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"Sponsorship Scorecard" will soft-launch July 1 and roll out later this fall as a gauge for sports teams, marketers and media-buying agencies to determine the worth of the exposure companies receive by having signage inside a stadium, as well as broadcast promotions and audio mentions.
What to charge for signage
"A lot of sponsors came to us and asked how their signage and promotions could be measured," said Barbara Zidovsky, Nielsen's senior vice president for sports marketing. "A lot of teams came to us and said they had all this real estate to work with but didn't know how to charge for it. We hope this is a solution for both sides."
Ms. Zidovsky said Nielsen has signed at least six sponsors and pro sports teams for the soft launch but declined to name them.
Stadium signage "might not be as effective as a 30-second spot in terms of getting your message across," said Neil Pilson, the former president of CBS Sports who now runs his own sports TV consultancy. "But given the right placement, it's going to get your brand out there." He went so far as to say that the signage will become the currency of choice when marketers are negotiating with teams.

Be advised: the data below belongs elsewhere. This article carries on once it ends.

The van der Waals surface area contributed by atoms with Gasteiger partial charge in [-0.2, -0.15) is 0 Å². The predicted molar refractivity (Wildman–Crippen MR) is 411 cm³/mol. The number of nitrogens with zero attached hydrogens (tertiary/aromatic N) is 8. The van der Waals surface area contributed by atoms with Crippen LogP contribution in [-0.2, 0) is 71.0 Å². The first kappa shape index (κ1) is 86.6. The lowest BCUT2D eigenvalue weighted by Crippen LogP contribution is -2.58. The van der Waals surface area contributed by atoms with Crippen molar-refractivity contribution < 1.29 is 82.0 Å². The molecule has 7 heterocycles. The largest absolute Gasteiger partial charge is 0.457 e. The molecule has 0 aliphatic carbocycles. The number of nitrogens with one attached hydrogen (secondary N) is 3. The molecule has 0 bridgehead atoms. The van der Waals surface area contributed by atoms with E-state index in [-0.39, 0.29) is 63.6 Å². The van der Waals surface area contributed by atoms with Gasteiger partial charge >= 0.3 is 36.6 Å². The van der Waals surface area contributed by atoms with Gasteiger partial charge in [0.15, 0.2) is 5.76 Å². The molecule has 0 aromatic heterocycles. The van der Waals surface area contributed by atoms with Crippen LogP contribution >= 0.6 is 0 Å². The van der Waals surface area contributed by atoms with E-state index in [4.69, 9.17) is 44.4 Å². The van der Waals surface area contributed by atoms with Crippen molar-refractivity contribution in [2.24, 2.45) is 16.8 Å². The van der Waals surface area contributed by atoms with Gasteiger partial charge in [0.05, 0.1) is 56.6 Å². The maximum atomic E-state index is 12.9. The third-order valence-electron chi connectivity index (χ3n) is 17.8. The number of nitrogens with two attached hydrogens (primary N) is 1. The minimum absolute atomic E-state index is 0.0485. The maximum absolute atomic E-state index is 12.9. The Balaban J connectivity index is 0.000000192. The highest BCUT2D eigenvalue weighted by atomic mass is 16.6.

Prime-time test run
Nielsen did a test run of Sponsorship Scorecard on April 16, when News Corp.'s Fox broadcast a Major League Baseball game between the New York Yankees and Boston Red Sox in prime time. It measured all sponsors that received at least five seconds of airtime or had a broadcast promotion and/or verbal mention throughout the three-hour telecast.
The service found that Fleet Bank, which has signage at Boston's Fenway Park on the dugouts and the outfield walls, received 84 impressions of at least five seconds, for a total of seven minutes and 22 seconds.
Impression gets time-stamped
Each impression was time-stamped as to when it appeared in the telecast. Nielsen then took the quarter-hour ratings information from Fox and MLB, and determined the 84 hits for Fleet Bank resulted in a total 418 million impressions among adults 18 and over.
"If you're a corporate partner and a big advertiser, you'll take an interest in this," said Larry Novenstern, director for national broadcast buys for Interpublic Group of Cos.' Deutsch, New York. "But the usage of it is going to be different based on who you're talking to."